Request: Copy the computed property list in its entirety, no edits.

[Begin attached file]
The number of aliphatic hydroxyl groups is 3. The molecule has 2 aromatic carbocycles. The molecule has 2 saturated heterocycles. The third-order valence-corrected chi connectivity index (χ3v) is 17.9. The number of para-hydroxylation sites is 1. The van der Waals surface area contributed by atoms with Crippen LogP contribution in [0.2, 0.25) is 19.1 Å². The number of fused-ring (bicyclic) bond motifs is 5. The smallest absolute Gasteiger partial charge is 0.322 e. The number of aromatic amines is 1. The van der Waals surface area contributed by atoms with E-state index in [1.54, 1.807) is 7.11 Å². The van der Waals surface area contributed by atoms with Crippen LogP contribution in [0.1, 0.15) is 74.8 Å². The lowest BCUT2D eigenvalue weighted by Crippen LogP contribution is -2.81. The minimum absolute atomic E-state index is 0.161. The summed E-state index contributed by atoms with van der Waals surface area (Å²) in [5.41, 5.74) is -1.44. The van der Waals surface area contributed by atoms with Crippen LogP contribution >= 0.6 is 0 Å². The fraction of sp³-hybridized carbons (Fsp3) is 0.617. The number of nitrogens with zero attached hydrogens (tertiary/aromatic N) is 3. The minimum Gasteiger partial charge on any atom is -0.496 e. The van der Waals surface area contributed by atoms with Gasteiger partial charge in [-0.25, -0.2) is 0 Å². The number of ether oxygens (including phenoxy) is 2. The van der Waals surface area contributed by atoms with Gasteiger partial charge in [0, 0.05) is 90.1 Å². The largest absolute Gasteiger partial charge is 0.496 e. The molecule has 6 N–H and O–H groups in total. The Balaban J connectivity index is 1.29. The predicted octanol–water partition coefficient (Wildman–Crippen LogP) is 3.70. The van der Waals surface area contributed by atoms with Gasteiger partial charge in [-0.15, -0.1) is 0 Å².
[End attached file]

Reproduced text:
The number of aliphatic hydroxyl groups is 3. The molecule has 2 aromatic carbocycles. The molecule has 2 saturated heterocycles. The third-order valence-corrected chi connectivity index (χ3v) is 17.9. The number of para-hydroxylation sites is 1. The van der Waals surface area contributed by atoms with Crippen LogP contribution in [0.2, 0.25) is 19.1 Å². The number of fused-ring (bicyclic) bond motifs is 5. The smallest absolute Gasteiger partial charge is 0.322 e. The number of aromatic amines is 1. The van der Waals surface area contributed by atoms with E-state index in [1.54, 1.807) is 7.11 Å². The van der Waals surface area contributed by atoms with Crippen LogP contribution in [0.1, 0.15) is 74.8 Å². The lowest BCUT2D eigenvalue weighted by Crippen LogP contribution is -2.81. The minimum absolute atomic E-state index is 0.161. The summed E-state index contributed by atoms with van der Waals surface area (Å²) in [5.41, 5.74) is -1.44. The van der Waals surface area contributed by atoms with Crippen LogP contribution >= 0.6 is 0 Å². The fraction of sp³-hybridized carbons (Fsp3) is 0.617. The number of nitrogens with zero attached hydrogens (tertiary/aromatic N) is 3. The minimum Gasteiger partial charge on any atom is -0.496 e. The van der Waals surface area contributed by atoms with Gasteiger partial charge in [-0.25, -0.2) is 0 Å². The number of ether oxygens (including phenoxy) is 2. The van der Waals surface area contributed by atoms with Gasteiger partial charge in [0, 0.05) is 90.1 Å². The largest absolute Gasteiger partial charge is 0.496 e. The molecule has 6 N–H and O–H groups in total. The Balaban J connectivity index is 1.29. The predicted octanol–water partition coefficient (Wildman–Crippen LogP) is 3.70. The van der Waals surface area contributed by atoms with Gasteiger partial charge in [-0.15, -0.1) is 0 Å².